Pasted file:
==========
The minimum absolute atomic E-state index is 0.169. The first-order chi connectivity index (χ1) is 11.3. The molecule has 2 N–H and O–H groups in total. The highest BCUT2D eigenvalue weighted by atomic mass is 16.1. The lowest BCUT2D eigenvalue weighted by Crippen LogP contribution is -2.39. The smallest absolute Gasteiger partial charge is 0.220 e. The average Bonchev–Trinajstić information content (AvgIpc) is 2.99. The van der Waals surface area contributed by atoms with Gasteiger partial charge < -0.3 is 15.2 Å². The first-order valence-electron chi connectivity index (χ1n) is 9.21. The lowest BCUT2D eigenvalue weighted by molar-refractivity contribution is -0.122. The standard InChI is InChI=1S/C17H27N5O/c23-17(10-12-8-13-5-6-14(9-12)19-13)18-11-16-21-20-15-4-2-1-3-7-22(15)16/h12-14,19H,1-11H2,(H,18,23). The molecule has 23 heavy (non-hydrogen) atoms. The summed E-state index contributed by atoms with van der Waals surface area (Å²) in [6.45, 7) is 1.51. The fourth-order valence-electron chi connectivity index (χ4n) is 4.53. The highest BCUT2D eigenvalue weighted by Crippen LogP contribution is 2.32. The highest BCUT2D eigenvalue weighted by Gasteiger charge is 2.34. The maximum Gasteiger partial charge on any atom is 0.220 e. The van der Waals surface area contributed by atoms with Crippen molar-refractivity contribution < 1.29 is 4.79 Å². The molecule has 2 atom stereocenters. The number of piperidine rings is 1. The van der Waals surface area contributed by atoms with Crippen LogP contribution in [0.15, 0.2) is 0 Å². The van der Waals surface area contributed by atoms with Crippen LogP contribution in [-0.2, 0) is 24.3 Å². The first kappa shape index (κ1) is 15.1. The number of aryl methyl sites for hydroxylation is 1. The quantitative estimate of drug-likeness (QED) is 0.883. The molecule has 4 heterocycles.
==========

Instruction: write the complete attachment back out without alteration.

The minimum absolute atomic E-state index is 0.169. The first-order chi connectivity index (χ1) is 11.3. The molecule has 2 N–H and O–H groups in total. The highest BCUT2D eigenvalue weighted by atomic mass is 16.1. The lowest BCUT2D eigenvalue weighted by Crippen LogP contribution is -2.39. The smallest absolute Gasteiger partial charge is 0.220 e. The average Bonchev–Trinajstić information content (AvgIpc) is 2.99. The van der Waals surface area contributed by atoms with Gasteiger partial charge < -0.3 is 15.2 Å². The first-order valence-electron chi connectivity index (χ1n) is 9.21. The lowest BCUT2D eigenvalue weighted by molar-refractivity contribution is -0.122. The standard InChI is InChI=1S/C17H27N5O/c23-17(10-12-8-13-5-6-14(9-12)19-13)18-11-16-21-20-15-4-2-1-3-7-22(15)16/h12-14,19H,1-11H2,(H,18,23). The molecule has 23 heavy (non-hydrogen) atoms. The summed E-state index contributed by atoms with van der Waals surface area (Å²) in [6.45, 7) is 1.51. The fourth-order valence-electron chi connectivity index (χ4n) is 4.53. The highest BCUT2D eigenvalue weighted by Crippen LogP contribution is 2.32. The highest BCUT2D eigenvalue weighted by Gasteiger charge is 2.34. The maximum Gasteiger partial charge on any atom is 0.220 e. The van der Waals surface area contributed by atoms with Crippen molar-refractivity contribution < 1.29 is 4.79 Å². The molecule has 2 atom stereocenters. The number of piperidine rings is 1. The van der Waals surface area contributed by atoms with Crippen LogP contribution in [0.15, 0.2) is 0 Å². The van der Waals surface area contributed by atoms with Crippen LogP contribution in [-0.2, 0) is 24.3 Å². The first kappa shape index (κ1) is 15.1. The number of aryl methyl sites for hydroxylation is 1. The quantitative estimate of drug-likeness (QED) is 0.883. The molecule has 4 heterocycles.